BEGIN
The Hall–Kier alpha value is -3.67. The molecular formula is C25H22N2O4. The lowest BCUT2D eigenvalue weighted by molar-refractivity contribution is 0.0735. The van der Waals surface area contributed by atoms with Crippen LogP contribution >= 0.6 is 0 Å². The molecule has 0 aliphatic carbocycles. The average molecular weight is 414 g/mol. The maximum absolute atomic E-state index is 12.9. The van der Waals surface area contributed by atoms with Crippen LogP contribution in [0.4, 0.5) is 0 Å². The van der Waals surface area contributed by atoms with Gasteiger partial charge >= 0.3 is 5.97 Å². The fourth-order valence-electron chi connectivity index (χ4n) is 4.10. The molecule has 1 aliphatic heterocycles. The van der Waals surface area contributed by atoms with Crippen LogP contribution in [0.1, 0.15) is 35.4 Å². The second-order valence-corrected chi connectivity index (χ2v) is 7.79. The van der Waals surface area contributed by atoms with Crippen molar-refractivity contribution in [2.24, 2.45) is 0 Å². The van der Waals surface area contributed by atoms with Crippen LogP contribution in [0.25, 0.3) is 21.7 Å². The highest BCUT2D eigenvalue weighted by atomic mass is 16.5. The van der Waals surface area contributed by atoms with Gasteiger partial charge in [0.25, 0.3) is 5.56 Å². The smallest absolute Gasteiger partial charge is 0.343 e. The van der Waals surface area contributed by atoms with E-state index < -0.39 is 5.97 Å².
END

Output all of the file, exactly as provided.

The Hall–Kier alpha value is -3.67. The molecular formula is C25H22N2O4. The lowest BCUT2D eigenvalue weighted by molar-refractivity contribution is 0.0735. The van der Waals surface area contributed by atoms with Crippen LogP contribution >= 0.6 is 0 Å². The molecule has 0 aliphatic carbocycles. The average molecular weight is 414 g/mol. The maximum absolute atomic E-state index is 12.9. The van der Waals surface area contributed by atoms with Crippen LogP contribution in [0.4, 0.5) is 0 Å². The van der Waals surface area contributed by atoms with Gasteiger partial charge >= 0.3 is 5.97 Å². The fourth-order valence-electron chi connectivity index (χ4n) is 4.10. The molecule has 1 aliphatic heterocycles. The van der Waals surface area contributed by atoms with Crippen LogP contribution in [0.1, 0.15) is 35.4 Å². The second-order valence-corrected chi connectivity index (χ2v) is 7.79. The van der Waals surface area contributed by atoms with Crippen molar-refractivity contribution in [2.24, 2.45) is 0 Å². The van der Waals surface area contributed by atoms with Crippen LogP contribution in [0.25, 0.3) is 21.7 Å². The highest BCUT2D eigenvalue weighted by atomic mass is 16.5. The van der Waals surface area contributed by atoms with Gasteiger partial charge in [0.25, 0.3) is 5.56 Å². The smallest absolute Gasteiger partial charge is 0.343 e. The van der Waals surface area contributed by atoms with E-state index < -0.39 is 5.97 Å².